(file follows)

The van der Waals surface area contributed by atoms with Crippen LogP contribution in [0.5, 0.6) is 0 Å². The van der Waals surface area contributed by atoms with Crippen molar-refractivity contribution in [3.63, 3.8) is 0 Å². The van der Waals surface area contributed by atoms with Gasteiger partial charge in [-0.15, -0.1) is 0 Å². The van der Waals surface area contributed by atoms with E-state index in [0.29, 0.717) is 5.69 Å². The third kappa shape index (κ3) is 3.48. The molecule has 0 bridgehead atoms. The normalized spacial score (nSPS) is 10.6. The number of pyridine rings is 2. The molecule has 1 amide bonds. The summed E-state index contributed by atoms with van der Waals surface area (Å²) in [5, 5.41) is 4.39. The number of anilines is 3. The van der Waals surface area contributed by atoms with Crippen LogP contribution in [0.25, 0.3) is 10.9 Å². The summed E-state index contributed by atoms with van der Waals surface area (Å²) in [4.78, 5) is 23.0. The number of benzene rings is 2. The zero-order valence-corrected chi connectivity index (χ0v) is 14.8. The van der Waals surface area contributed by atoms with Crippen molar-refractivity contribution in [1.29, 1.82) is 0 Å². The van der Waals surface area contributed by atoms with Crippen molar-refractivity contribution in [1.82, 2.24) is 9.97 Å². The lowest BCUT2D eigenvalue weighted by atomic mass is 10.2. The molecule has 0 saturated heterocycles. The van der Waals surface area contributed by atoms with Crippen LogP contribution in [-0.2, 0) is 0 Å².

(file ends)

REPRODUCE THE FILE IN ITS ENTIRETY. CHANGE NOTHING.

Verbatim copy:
The van der Waals surface area contributed by atoms with Crippen LogP contribution in [0.5, 0.6) is 0 Å². The van der Waals surface area contributed by atoms with Crippen molar-refractivity contribution in [3.63, 3.8) is 0 Å². The van der Waals surface area contributed by atoms with Gasteiger partial charge in [-0.15, -0.1) is 0 Å². The van der Waals surface area contributed by atoms with E-state index in [0.29, 0.717) is 5.69 Å². The third kappa shape index (κ3) is 3.48. The molecule has 0 bridgehead atoms. The normalized spacial score (nSPS) is 10.6. The number of pyridine rings is 2. The molecule has 1 amide bonds. The summed E-state index contributed by atoms with van der Waals surface area (Å²) in [5, 5.41) is 4.39. The number of anilines is 3. The van der Waals surface area contributed by atoms with Crippen LogP contribution in [0.25, 0.3) is 10.9 Å². The summed E-state index contributed by atoms with van der Waals surface area (Å²) in [4.78, 5) is 23.0. The number of benzene rings is 2. The zero-order valence-corrected chi connectivity index (χ0v) is 14.8. The van der Waals surface area contributed by atoms with Crippen molar-refractivity contribution in [1.29, 1.82) is 0 Å². The van der Waals surface area contributed by atoms with Crippen molar-refractivity contribution in [1.82, 2.24) is 9.97 Å². The lowest BCUT2D eigenvalue weighted by atomic mass is 10.2. The molecule has 0 saturated heterocycles. The van der Waals surface area contributed by atoms with Crippen LogP contribution in [-0.2, 0) is 0 Å².